Photo Courtesy/Gerol Petruzella

Gerol Petruzella believes a happy life is one balanced with pleasure, meaning, and engagement. for everyone.” out this year. Unfortunately, he said, many Senior Shelby Giaccarini said she of the elements that make up the has always been fascinated with good life are not in our control: ancient Greek philosophy and was being born healthy; having the pleased to hear the topic tied in chance to gain an education; being with other disciplines during the raised in an accepting home; and lecture. being treated well by surrounding “It was really great to see somepeople. thing that combined eudaimonia, “The best possible life is a mixed the Greek word for happiness and life,” he said. “It combines plea- well-being, with more modern sure, reason, virtue, wisdom, and ideas like neuroscience and ecomorality.” nomics,” she said. “Petruzella is Petruzella also said doing what truly an indispensable member of is right and other criteria may be the Philosophy Department and I characteristics of our personali- would love to see him part of the ties and therefore are near impos- full-time faculty.” sible to obtain. The lecture ended with philoso“What human happiness really phy professor David Johnson runmeans matters most deeply and ning out of the building, with volpragmatically today,” he said. leyballs in tow, realizing he was late He also talked about a book he for his afternoon volleyball match. is currently working on that ad“Speaking of happiness,” Johndresses these questions and issues. son said. “Happiness is a bag of He said his book will be coming volleyballs.”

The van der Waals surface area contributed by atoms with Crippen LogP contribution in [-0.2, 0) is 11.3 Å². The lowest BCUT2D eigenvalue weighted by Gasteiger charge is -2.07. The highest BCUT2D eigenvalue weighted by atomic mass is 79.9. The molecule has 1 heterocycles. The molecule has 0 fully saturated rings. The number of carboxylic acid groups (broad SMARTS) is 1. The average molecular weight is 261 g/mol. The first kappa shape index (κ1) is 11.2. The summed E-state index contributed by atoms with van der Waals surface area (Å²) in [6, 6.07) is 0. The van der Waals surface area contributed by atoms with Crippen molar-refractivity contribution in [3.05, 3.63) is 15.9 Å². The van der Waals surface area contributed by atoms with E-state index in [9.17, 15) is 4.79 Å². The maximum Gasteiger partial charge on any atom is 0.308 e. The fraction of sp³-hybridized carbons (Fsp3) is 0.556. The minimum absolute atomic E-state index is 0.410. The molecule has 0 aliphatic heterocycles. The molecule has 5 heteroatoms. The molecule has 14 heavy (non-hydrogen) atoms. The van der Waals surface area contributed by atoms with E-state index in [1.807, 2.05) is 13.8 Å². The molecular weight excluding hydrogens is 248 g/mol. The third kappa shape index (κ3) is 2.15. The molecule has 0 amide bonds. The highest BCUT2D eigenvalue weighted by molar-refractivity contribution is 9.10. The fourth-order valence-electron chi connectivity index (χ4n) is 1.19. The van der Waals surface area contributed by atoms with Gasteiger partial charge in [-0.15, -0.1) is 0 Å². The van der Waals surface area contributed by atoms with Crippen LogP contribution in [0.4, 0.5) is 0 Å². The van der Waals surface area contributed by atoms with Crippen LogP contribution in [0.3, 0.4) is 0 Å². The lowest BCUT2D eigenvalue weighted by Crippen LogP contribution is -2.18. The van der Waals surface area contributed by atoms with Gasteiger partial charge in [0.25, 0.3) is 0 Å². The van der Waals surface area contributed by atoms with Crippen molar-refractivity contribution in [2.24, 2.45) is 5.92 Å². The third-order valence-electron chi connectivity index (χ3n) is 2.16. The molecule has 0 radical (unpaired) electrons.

Abe Scarr, the organizing director of Massachusetts Public Interest Research Group (MASSPIRG), encouraged the group to aspire towards its goals at its kick-off meeting on Sept. 21. “There are more problems than we deserve and more solutions than we use,” Scarr said to a group of roughly 20 students. “I think it’s great you guys are here tonight, it’s a first step to having an impact on these issues.” MASSPIRG, a public interest group with 14 different chapters in Mass., seeks for changes to many public policies and issues, both locally and globally. This year, the group’s top priority is to change the Massachusetts Bottle Bill of 1982. According to the Massachusetts Department of Revenue Web site, the bill placed a five cent deposit on beer, malt, and carbonated soft drinks. Junior Steve Danowitz, the group’s Bottle Bill coordinator, explained that back in the early 1980s, a market for many bottled substances, such as juice and sports drinks, did not exist. These bottles are still produced without the five cent deposit. “What we’re trying to do is make the Bottle Bill universal on all bottles,” Danowitz said. Danowitz explained that one step to help encourage change to this 29-year-old legislation is for more public awareness. Emily Gorden, the new MASSPIRG campus organizer at MCLA, spoke about the group’s plans to continue its Hunger and Homelessness campaign. This year, MASSPIRG hopes to provide as much help as possible to people affected locally by Tropical